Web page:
“Eucharist” is Greek for “Thanksgiving”
“It is called Eucharist, because it is an action of thanksgiving to God.” (CCC 1328)
Did you know the word “Eucharist” actually means “thanksgiving?”
Growing up our family Thanksgiving Day always started by going to Mass.
My mother would say, "It's God that we're thanking. What better way to be thankful than to go to Mass?"
The first Thanksgiving was an expression of gratitude, and ours can be too. There's plenty to complain and stress about, but we all have aspects of our lives and people in our lives to be thankful for. Thanksgiving is the acknowledgment that those blessings come from God.
We often hear that the first Thanksgiving was celebrated by the Protestant pilgrims of Massachusetts in 1621. Actually, there were two Catholic Thanksgivings years before that. On Sept. 8 (feast of the birth of the Blessed Virgin) in 1565 in St. Augustine, Florida, Native Americans and Spanish settlers held a feast and the Holy Mass was offered. The second American Thanksgiving was April 30, 1598, when Spanish explorer Don Juan de Oñate requested the friars to say a Mass of Thanksgiving, which was followed by a feast of goose, duck and turkey.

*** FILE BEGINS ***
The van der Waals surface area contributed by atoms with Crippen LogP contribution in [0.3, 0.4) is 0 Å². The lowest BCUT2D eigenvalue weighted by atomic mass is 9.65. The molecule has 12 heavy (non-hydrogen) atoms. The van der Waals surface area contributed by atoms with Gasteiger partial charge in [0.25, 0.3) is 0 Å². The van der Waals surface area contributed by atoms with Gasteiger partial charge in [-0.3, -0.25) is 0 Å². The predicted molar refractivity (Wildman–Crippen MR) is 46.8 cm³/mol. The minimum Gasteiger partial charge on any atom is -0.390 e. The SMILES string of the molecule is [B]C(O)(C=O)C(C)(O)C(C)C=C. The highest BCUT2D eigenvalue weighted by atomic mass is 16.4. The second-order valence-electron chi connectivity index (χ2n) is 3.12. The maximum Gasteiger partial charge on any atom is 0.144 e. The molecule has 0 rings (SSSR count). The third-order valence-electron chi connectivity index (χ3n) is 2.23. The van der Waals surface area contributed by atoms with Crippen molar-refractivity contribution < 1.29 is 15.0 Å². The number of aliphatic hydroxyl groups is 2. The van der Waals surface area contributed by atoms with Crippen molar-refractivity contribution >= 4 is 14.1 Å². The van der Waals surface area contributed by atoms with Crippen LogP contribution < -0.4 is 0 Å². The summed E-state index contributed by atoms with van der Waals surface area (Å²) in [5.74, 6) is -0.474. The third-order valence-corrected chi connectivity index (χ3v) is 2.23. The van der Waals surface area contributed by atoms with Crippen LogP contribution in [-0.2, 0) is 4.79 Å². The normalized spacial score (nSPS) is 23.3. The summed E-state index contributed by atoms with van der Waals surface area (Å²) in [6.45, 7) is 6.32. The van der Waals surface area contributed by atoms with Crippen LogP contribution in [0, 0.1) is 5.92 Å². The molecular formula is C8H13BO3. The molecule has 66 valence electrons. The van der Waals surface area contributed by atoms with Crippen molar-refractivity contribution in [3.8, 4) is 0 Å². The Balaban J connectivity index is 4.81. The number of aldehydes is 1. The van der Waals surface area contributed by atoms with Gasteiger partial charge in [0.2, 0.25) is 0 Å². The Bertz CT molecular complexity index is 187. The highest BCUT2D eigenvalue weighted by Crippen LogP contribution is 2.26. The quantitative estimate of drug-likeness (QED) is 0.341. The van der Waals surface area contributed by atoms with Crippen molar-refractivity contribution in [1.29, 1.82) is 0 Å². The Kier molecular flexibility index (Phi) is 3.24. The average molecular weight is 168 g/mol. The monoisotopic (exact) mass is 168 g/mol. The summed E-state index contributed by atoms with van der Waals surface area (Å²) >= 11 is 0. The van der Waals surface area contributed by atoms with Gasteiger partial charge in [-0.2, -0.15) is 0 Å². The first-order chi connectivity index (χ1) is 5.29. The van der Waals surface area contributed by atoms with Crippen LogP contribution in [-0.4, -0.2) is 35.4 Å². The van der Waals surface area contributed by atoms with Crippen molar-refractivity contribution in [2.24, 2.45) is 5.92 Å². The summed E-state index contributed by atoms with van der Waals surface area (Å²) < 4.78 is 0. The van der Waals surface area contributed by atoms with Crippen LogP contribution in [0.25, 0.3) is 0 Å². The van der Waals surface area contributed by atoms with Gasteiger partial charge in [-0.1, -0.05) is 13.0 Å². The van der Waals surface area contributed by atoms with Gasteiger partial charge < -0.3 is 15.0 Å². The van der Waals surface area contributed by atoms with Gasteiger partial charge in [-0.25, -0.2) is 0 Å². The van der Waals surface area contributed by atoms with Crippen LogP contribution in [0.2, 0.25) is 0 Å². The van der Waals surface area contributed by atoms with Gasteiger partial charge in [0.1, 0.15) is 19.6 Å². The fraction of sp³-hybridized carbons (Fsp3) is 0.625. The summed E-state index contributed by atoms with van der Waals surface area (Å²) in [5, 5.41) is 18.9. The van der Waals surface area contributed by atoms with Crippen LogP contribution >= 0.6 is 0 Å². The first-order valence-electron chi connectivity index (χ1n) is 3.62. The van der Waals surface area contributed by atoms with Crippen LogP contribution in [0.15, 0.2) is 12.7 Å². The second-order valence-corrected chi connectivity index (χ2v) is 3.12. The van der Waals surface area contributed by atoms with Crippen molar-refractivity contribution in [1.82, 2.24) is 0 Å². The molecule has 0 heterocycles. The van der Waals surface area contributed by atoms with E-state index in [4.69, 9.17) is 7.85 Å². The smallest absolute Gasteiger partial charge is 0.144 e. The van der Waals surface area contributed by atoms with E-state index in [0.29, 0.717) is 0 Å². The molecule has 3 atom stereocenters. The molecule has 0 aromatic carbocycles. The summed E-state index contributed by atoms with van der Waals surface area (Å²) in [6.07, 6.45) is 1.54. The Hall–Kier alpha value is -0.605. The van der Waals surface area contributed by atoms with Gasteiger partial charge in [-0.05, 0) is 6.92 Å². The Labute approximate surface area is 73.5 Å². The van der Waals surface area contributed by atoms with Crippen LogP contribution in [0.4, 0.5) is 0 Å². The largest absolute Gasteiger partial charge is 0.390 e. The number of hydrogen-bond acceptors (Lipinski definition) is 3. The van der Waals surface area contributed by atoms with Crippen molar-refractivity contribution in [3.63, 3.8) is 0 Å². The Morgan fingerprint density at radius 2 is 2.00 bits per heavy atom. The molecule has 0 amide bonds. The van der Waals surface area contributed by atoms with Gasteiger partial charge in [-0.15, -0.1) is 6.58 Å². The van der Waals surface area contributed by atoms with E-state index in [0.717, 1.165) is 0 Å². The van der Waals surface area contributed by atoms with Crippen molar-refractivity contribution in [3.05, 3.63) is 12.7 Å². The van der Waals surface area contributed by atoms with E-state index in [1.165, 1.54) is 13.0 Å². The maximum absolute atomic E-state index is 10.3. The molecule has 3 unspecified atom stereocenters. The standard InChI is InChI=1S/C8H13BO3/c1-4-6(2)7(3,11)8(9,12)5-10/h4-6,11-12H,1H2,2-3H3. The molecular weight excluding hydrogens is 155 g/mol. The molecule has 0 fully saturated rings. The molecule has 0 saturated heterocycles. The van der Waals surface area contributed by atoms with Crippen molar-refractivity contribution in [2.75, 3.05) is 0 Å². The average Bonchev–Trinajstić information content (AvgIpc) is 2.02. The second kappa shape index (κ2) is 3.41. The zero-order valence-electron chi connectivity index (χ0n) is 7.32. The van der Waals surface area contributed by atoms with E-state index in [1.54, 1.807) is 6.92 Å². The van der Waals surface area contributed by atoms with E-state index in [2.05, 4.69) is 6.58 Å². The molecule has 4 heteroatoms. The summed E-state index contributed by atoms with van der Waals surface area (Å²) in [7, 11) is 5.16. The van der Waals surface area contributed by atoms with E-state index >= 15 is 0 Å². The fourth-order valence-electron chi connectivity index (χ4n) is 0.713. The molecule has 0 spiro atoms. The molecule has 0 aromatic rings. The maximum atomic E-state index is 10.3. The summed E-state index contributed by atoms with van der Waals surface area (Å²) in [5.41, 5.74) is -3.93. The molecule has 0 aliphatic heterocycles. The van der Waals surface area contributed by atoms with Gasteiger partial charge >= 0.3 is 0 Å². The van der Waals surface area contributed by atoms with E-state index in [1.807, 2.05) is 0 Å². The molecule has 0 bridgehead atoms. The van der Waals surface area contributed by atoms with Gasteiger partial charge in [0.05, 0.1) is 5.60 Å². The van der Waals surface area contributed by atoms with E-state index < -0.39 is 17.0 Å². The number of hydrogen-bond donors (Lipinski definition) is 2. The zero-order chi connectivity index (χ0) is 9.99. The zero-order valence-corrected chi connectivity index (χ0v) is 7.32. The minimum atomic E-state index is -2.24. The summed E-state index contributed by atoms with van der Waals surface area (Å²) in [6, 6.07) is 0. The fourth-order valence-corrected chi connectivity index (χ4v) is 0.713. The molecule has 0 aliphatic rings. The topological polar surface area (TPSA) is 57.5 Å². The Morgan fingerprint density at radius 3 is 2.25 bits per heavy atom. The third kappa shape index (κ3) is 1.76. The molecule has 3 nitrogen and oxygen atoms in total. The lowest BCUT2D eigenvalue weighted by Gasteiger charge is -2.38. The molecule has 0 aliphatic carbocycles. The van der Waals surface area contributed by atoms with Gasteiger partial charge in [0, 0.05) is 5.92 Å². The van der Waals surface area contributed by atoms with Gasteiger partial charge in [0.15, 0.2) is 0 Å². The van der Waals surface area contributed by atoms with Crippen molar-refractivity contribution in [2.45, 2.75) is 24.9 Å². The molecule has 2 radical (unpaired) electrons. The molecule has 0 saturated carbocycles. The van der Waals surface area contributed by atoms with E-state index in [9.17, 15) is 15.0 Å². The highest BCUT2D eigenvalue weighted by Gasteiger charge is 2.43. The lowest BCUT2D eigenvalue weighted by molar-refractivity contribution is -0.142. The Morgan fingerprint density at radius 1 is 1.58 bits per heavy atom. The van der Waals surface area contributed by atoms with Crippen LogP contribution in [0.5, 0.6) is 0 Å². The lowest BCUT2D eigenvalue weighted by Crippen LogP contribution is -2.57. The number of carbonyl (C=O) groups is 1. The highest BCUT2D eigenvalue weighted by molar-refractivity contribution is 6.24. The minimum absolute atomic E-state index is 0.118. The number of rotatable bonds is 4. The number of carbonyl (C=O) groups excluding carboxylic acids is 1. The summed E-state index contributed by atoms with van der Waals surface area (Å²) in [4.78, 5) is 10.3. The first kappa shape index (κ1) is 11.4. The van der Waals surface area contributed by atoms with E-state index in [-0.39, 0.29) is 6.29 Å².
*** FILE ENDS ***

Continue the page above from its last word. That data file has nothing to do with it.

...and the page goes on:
The Catechism of the Catholic Church tells us that, among other things, the Holy Eucharist is “an action of thanksgiving to God.”
Some families like to include appropriate Scripture readings as they sit down to dinner and say grace before the meal. It's a natural way to instill gratitude to and awareness of God in younger family members. Some families like to go around the table with each person saying what they're thankful for from the previous year. Dozens of Scripture verses highlight God's expectation of our thankfulness.
While it's not a Holy Day of Obligation, Thanksgiving just doesn't seem right without thanking God.
Jesus said in reply, “Ten were cleansed, were they not? Where are the other nine? Has none but this foreigner returned to give thanks to God?” (Luke 17:17-18)
Brothers and sisters:
Put on, as God's chosen ones, holy and beloved,
heartfelt compassion, kindness, humility, gentleness, and patience,
bearing with one another and forgiving one another,
if one has a grievance against another;
as the Lord has forgiven you, so must you also do.
And over all these put on love,
that is, the bond of perfection.
And let the peace of Christ control your hearts,
the peace into which you were also called in one Body.
And be thankful.
Let the word of Christ dwell in you richly,
as in all wisdom you teach and admonish one another,
singing psalms, hymns, and spiritual songs
with gratitude in your hearts to God.
And whatever you do, in word or in deed,
do everything in the name of the Lord Jesus,
giving thanks to God the Father through him.
This article originally appeared Nov. 22, 2018, at the Register.